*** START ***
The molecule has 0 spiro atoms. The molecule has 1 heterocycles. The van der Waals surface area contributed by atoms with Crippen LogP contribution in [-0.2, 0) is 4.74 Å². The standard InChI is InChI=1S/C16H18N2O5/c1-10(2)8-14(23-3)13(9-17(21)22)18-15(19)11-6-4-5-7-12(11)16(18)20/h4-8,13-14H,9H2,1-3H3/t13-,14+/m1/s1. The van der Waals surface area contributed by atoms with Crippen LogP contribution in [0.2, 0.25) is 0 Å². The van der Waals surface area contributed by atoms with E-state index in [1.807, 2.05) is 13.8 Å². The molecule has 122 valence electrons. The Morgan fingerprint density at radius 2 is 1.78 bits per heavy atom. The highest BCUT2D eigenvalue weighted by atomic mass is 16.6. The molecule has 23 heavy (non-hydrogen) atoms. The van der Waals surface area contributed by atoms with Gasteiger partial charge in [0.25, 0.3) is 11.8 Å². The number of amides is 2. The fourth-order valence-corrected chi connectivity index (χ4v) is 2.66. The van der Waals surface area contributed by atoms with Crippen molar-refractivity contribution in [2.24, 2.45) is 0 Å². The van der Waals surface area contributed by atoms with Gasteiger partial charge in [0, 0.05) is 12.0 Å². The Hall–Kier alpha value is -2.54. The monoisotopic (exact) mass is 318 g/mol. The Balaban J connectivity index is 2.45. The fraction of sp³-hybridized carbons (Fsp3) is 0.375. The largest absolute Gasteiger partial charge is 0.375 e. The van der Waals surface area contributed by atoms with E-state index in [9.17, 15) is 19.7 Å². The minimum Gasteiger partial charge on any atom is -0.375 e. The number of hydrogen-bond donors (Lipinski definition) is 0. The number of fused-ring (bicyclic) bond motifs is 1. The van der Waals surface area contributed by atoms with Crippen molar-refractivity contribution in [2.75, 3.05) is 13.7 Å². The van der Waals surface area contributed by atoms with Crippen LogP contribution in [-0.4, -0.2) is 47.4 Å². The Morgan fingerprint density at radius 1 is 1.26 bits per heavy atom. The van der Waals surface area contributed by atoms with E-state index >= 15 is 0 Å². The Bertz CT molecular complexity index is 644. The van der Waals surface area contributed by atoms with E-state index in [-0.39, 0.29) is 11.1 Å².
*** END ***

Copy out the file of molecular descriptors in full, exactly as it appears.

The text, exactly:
The molecule has 0 spiro atoms. The molecule has 1 heterocycles. The van der Waals surface area contributed by atoms with Crippen LogP contribution in [-0.2, 0) is 4.74 Å². The standard InChI is InChI=1S/C16H18N2O5/c1-10(2)8-14(23-3)13(9-17(21)22)18-15(19)11-6-4-5-7-12(11)16(18)20/h4-8,13-14H,9H2,1-3H3/t13-,14+/m1/s1. The van der Waals surface area contributed by atoms with Crippen LogP contribution in [0.2, 0.25) is 0 Å². The van der Waals surface area contributed by atoms with E-state index in [1.807, 2.05) is 13.8 Å². The molecule has 122 valence electrons. The Morgan fingerprint density at radius 2 is 1.78 bits per heavy atom. The highest BCUT2D eigenvalue weighted by atomic mass is 16.6. The molecule has 23 heavy (non-hydrogen) atoms. The van der Waals surface area contributed by atoms with Gasteiger partial charge in [0.25, 0.3) is 11.8 Å². The number of amides is 2. The fourth-order valence-corrected chi connectivity index (χ4v) is 2.66. The van der Waals surface area contributed by atoms with Crippen molar-refractivity contribution in [2.24, 2.45) is 0 Å². The van der Waals surface area contributed by atoms with Gasteiger partial charge in [0, 0.05) is 12.0 Å². The Hall–Kier alpha value is -2.54. The monoisotopic (exact) mass is 318 g/mol. The Balaban J connectivity index is 2.45. The fraction of sp³-hybridized carbons (Fsp3) is 0.375. The largest absolute Gasteiger partial charge is 0.375 e. The van der Waals surface area contributed by atoms with E-state index in [9.17, 15) is 19.7 Å². The minimum Gasteiger partial charge on any atom is -0.375 e. The number of hydrogen-bond donors (Lipinski definition) is 0. The number of fused-ring (bicyclic) bond motifs is 1. The van der Waals surface area contributed by atoms with Crippen molar-refractivity contribution in [2.75, 3.05) is 13.7 Å². The van der Waals surface area contributed by atoms with Crippen LogP contribution in [-0.4, -0.2) is 47.4 Å². The Morgan fingerprint density at radius 1 is 1.26 bits per heavy atom. The van der Waals surface area contributed by atoms with E-state index >= 15 is 0 Å². The Bertz CT molecular complexity index is 644. The van der Waals surface area contributed by atoms with E-state index in [-0.39, 0.29) is 11.1 Å².